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Article
Design, Manufacturing and Test of a High Lift Secondary Flight Control Surface with Shape Memory Alloy Post-Buckled Precompressed Actuators
Actuators 2015, 4(3), 156-171; https://doi.org/10.3390/act4030156 - 28 Jul 2015
Cited by 10 | Viewed by 5314
Abstract
The use of morphing components on aerospace structures can greatly increase the versatility of an aircraft. This paper presents the design, manufacturing and testing of a new kind of adaptive airfoil with actuation through Shape Memory Alloys (SMA). The developed adaptive flap system [...] Read more.
The use of morphing components on aerospace structures can greatly increase the versatility of an aircraft. This paper presents the design, manufacturing and testing of a new kind of adaptive airfoil with actuation through Shape Memory Alloys (SMA). The developed adaptive flap system makes use of a novel actuator that employs SMA wires in an antagonistic arrangement with a Post-Buckled Precompressed (PBP) mechanism. SMA actuators are usually used in an antagonistic arrangement or are arranged to move structural components with linearly varying resistance levels similar to springs. Unfortunately, most of this strain energy is spent doing work on the passive structure rather than performing the task at hand, like moving a flight control surface or resisting air loads. A solution is the use of Post-Buckled Precompressed (PBP) actuators that are arranged so that the active elements do not waste energy fighting passive structural stiffnesses. One major problem with PBP actuators is that the low tensile strength of the piezoelectric elements can often result in tensile failure of the actuator on the convex face. A solution to this problem is the use of SMA as actuator material due to their tolerance of tensile stresses. The power consumption to hold deflections is reduced by approximately 20% with the Post-Buckled Precompressed mechanism. Conventional SMAs are essentially non-starters for many classes of aircraft due to the requirement of holding the flight control surfaces in a given position for extremely long times to trim the vehicle. For the reason that PBP actuators balance out air and structural loads, the steady-state load on the SMAs is essentially negligible, when properly designed. Simulations and experiments showed that the SMAPBP actuator shows tip rotations on the order of 45°, which is nearly triple the levels achieved by piezoelectric PBP actuators. The developed SMAPBP actuator was integrated in a NACA0012 airfoil with a flexible skin to carry out wind tunnel tests. Full article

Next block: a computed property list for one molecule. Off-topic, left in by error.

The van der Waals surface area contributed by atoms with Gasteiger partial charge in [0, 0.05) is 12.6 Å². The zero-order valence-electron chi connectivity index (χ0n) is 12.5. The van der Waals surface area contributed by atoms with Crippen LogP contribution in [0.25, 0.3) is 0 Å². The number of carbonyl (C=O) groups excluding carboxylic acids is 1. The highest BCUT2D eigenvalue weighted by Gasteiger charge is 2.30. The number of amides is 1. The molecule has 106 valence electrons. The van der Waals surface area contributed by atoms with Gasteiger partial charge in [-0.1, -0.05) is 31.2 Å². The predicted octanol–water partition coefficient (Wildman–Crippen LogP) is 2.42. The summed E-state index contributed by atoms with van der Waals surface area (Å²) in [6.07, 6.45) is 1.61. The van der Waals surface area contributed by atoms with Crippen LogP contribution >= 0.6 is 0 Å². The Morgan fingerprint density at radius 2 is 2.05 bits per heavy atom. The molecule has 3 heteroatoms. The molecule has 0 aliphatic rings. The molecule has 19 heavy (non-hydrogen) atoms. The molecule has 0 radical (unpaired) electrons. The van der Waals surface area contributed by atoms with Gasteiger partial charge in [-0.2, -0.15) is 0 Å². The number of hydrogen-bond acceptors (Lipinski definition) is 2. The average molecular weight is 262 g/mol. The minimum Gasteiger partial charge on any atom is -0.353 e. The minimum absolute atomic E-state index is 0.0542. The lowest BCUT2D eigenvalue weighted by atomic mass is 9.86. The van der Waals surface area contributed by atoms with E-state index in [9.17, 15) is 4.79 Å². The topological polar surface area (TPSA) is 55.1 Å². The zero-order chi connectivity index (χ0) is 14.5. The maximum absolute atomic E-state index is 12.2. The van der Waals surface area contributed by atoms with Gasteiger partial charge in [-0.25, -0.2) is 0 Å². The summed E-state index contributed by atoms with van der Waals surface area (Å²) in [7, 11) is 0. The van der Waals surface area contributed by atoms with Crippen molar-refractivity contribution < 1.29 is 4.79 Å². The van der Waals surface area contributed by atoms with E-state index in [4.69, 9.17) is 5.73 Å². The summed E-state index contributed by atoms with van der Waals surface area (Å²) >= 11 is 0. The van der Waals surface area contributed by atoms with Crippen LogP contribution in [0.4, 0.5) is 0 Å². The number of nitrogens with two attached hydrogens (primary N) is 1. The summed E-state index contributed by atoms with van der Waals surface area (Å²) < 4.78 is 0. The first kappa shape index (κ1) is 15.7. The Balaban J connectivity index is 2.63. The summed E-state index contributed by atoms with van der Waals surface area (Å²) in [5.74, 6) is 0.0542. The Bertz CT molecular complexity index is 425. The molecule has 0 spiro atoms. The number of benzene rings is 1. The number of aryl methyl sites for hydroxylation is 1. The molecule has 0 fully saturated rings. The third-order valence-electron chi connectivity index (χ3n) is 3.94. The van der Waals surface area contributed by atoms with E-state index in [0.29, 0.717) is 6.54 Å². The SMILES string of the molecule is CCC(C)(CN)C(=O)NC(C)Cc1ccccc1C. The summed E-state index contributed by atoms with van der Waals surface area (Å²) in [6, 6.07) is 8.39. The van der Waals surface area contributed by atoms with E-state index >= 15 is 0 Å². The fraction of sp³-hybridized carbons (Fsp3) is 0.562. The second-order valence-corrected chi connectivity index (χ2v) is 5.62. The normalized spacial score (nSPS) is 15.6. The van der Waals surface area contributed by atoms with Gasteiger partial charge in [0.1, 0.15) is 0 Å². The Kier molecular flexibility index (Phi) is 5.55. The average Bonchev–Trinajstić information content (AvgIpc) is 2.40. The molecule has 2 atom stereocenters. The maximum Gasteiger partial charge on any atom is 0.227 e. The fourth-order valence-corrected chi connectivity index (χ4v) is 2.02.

(This article belongs to the Special Issue Feature Papers)
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Article
Characterization and Testing of an Electrorheological Fluid Valve for Control of ERF Actuators
Actuators 2015, 4(3), 135-155; https://doi.org/10.3390/act4030135 - 26 Jun 2015
Cited by 16 | Viewed by 7963
Abstract
Previous studies of electrorheological fluids (ERFs) were motivated by brake, clutch, damping, haptic and resistive applications, but never motivated towards developing an ERF based-hydraulic rotary actuator. One design to make such an actuator is to use ERF-based valves. To fully understand the performance [...] Read more.
Previous studies of electrorheological fluids (ERFs) were motivated by brake, clutch, damping, haptic and resistive applications, but never motivated towards developing an ERF based-hydraulic rotary actuator. One design to make such an actuator is to use ERF-based valves. To fully understand the performance of such an actuator, it is imperative to study ERF valves. For this reason, this paper presents a summary of design considerations for creating ERF-based actuators, an ERF-based valve design for an ERF actuator and a new experimental test-bed to obtain viscosity and yield characteristics of the ERF at flow rates as low as 0.049 L/min, an order of magnitude lower than industrial rheometers. The new test-bed successfully measured the dynamic viscosity of the ERF to be at 0.6 Pa-s for low flow rates and 0.2 Pa-s for higher flow rates. The presented valve design can successfully resist 1 MPa of fluid pressure, which is an operation mode higher than any haptic and damping applications in the literature. The experiments also shows that higher flow rates negatively affect the ERF’s yield characteristics for the first time in a situation where the ERF valve completely blocks flow. When the flow rates are increased, the response time to a fully-closed valve increases, the effective yield capability of the ERF decreases and the conductivity of the ERF increases. Full article
(This article belongs to the Special Issue Feature Papers)